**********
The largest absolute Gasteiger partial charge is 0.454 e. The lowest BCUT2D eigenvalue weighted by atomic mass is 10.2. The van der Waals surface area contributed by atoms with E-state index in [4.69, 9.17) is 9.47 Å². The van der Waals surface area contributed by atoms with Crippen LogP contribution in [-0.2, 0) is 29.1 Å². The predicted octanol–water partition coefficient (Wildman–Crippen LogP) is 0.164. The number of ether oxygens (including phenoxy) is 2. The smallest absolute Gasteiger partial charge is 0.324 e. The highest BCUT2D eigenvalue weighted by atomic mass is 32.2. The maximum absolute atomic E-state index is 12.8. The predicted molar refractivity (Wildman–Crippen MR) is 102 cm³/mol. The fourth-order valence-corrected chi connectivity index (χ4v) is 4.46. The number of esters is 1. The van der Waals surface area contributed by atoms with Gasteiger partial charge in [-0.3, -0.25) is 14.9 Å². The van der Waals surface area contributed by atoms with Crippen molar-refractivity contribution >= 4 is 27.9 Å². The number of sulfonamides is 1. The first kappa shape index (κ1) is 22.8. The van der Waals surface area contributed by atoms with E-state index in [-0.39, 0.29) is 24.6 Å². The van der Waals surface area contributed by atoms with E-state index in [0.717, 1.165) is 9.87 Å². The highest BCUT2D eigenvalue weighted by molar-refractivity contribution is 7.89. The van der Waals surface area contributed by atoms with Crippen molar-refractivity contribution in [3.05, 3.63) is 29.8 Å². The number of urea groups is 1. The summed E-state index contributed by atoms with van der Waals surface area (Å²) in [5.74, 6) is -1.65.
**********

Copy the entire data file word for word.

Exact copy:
The largest absolute Gasteiger partial charge is 0.454 e. The lowest BCUT2D eigenvalue weighted by atomic mass is 10.2. The van der Waals surface area contributed by atoms with E-state index in [4.69, 9.17) is 9.47 Å². The van der Waals surface area contributed by atoms with Crippen LogP contribution in [-0.2, 0) is 29.1 Å². The predicted octanol–water partition coefficient (Wildman–Crippen LogP) is 0.164. The number of ether oxygens (including phenoxy) is 2. The smallest absolute Gasteiger partial charge is 0.324 e. The highest BCUT2D eigenvalue weighted by atomic mass is 32.2. The maximum absolute atomic E-state index is 12.8. The predicted molar refractivity (Wildman–Crippen MR) is 102 cm³/mol. The fourth-order valence-corrected chi connectivity index (χ4v) is 4.46. The number of esters is 1. The van der Waals surface area contributed by atoms with Gasteiger partial charge in [-0.3, -0.25) is 14.9 Å². The van der Waals surface area contributed by atoms with Crippen molar-refractivity contribution >= 4 is 27.9 Å². The number of sulfonamides is 1. The first kappa shape index (κ1) is 22.8. The van der Waals surface area contributed by atoms with E-state index in [-0.39, 0.29) is 24.6 Å². The van der Waals surface area contributed by atoms with E-state index in [0.717, 1.165) is 9.87 Å². The highest BCUT2D eigenvalue weighted by molar-refractivity contribution is 7.89. The van der Waals surface area contributed by atoms with Crippen molar-refractivity contribution in [3.05, 3.63) is 29.8 Å². The number of urea groups is 1. The summed E-state index contributed by atoms with van der Waals surface area (Å²) in [5.74, 6) is -1.65.